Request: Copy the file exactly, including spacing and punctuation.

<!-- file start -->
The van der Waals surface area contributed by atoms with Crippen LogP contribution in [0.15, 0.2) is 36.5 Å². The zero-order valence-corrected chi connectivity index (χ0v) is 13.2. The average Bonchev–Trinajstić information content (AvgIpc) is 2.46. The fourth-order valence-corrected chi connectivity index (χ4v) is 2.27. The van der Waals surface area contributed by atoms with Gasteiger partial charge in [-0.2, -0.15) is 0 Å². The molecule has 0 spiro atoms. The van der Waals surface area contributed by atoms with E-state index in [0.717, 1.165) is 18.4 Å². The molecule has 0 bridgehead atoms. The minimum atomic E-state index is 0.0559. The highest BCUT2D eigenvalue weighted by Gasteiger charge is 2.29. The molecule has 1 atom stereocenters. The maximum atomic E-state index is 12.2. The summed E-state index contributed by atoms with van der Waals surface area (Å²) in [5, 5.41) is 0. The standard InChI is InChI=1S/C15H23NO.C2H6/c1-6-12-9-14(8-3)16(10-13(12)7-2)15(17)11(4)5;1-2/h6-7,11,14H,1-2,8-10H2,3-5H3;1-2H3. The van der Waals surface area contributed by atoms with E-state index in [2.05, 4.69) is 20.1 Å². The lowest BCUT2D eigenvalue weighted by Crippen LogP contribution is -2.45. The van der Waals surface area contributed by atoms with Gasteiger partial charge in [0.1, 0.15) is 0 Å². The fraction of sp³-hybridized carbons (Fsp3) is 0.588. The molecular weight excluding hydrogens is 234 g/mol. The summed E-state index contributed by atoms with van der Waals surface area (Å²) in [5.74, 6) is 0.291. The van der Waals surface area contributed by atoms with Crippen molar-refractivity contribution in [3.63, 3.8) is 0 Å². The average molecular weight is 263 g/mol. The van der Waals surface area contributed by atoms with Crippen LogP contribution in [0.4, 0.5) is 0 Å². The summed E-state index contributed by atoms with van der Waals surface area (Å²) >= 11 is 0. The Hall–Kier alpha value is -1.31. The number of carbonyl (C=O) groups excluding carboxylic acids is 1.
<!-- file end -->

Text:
The van der Waals surface area contributed by atoms with Crippen LogP contribution in [0.15, 0.2) is 36.5 Å². The zero-order valence-corrected chi connectivity index (χ0v) is 13.2. The average Bonchev–Trinajstić information content (AvgIpc) is 2.46. The fourth-order valence-corrected chi connectivity index (χ4v) is 2.27. The van der Waals surface area contributed by atoms with Gasteiger partial charge in [-0.2, -0.15) is 0 Å². The molecule has 0 spiro atoms. The van der Waals surface area contributed by atoms with E-state index in [0.717, 1.165) is 18.4 Å². The molecule has 0 bridgehead atoms. The minimum atomic E-state index is 0.0559. The highest BCUT2D eigenvalue weighted by Gasteiger charge is 2.29. The molecule has 1 atom stereocenters. The maximum atomic E-state index is 12.2. The summed E-state index contributed by atoms with van der Waals surface area (Å²) in [5, 5.41) is 0. The standard InChI is InChI=1S/C15H23NO.C2H6/c1-6-12-9-14(8-3)16(10-13(12)7-2)15(17)11(4)5;1-2/h6-7,11,14H,1-2,8-10H2,3-5H3;1-2H3. The van der Waals surface area contributed by atoms with E-state index in [2.05, 4.69) is 20.1 Å². The lowest BCUT2D eigenvalue weighted by Crippen LogP contribution is -2.45. The van der Waals surface area contributed by atoms with Gasteiger partial charge in [0.1, 0.15) is 0 Å². The fraction of sp³-hybridized carbons (Fsp3) is 0.588. The molecular weight excluding hydrogens is 234 g/mol. The summed E-state index contributed by atoms with van der Waals surface area (Å²) in [5.74, 6) is 0.291. The van der Waals surface area contributed by atoms with Crippen molar-refractivity contribution in [3.63, 3.8) is 0 Å². The average molecular weight is 263 g/mol. The van der Waals surface area contributed by atoms with Crippen LogP contribution in [0.4, 0.5) is 0 Å². The summed E-state index contributed by atoms with van der Waals surface area (Å²) >= 11 is 0. The Hall–Kier alpha value is -1.31. The number of carbonyl (C=O) groups excluding carboxylic acids is 1.